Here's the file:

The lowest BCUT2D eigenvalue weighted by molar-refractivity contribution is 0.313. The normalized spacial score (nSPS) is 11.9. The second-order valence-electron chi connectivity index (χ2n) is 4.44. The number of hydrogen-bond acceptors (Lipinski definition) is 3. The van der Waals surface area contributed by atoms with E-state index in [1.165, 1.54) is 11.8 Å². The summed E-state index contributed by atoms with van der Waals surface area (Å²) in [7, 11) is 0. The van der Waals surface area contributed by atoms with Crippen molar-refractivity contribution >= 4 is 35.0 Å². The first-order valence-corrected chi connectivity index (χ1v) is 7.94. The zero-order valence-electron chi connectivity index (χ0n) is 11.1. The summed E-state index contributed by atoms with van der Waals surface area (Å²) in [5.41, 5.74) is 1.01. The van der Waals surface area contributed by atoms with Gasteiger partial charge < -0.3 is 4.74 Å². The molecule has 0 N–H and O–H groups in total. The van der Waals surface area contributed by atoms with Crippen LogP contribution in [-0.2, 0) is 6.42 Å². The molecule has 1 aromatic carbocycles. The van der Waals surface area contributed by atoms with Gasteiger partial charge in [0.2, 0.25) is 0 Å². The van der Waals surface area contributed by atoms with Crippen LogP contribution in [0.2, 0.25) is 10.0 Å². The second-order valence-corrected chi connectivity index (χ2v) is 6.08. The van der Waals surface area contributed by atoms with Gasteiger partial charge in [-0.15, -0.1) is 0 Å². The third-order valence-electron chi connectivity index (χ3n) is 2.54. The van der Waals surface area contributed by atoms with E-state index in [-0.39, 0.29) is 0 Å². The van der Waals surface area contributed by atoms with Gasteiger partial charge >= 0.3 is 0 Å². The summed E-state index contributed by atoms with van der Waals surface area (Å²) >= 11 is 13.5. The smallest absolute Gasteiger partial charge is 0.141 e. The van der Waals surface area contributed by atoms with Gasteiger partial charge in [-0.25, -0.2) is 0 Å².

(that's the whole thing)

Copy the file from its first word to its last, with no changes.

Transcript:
The lowest BCUT2D eigenvalue weighted by molar-refractivity contribution is 0.313. The normalized spacial score (nSPS) is 11.9. The second-order valence-electron chi connectivity index (χ2n) is 4.44. The number of hydrogen-bond acceptors (Lipinski definition) is 3. The van der Waals surface area contributed by atoms with E-state index in [1.165, 1.54) is 11.8 Å². The summed E-state index contributed by atoms with van der Waals surface area (Å²) in [7, 11) is 0. The van der Waals surface area contributed by atoms with Crippen molar-refractivity contribution >= 4 is 35.0 Å². The first-order valence-corrected chi connectivity index (χ1v) is 7.94. The zero-order valence-electron chi connectivity index (χ0n) is 11.1. The summed E-state index contributed by atoms with van der Waals surface area (Å²) in [5.41, 5.74) is 1.01. The van der Waals surface area contributed by atoms with Gasteiger partial charge < -0.3 is 4.74 Å². The molecule has 0 N–H and O–H groups in total. The van der Waals surface area contributed by atoms with Crippen LogP contribution in [-0.2, 0) is 6.42 Å². The molecule has 1 aromatic carbocycles. The van der Waals surface area contributed by atoms with Gasteiger partial charge in [0.2, 0.25) is 0 Å². The van der Waals surface area contributed by atoms with Crippen LogP contribution in [0.2, 0.25) is 10.0 Å². The second-order valence-corrected chi connectivity index (χ2v) is 6.08. The van der Waals surface area contributed by atoms with Gasteiger partial charge in [-0.15, -0.1) is 0 Å². The third-order valence-electron chi connectivity index (χ3n) is 2.54. The van der Waals surface area contributed by atoms with E-state index in [-0.39, 0.29) is 0 Å². The van der Waals surface area contributed by atoms with Gasteiger partial charge >= 0.3 is 0 Å². The summed E-state index contributed by atoms with van der Waals surface area (Å²) >= 11 is 13.5. The smallest absolute Gasteiger partial charge is 0.141 e. The van der Waals surface area contributed by atoms with Gasteiger partial charge in [-0.25, -0.2) is 0 Å².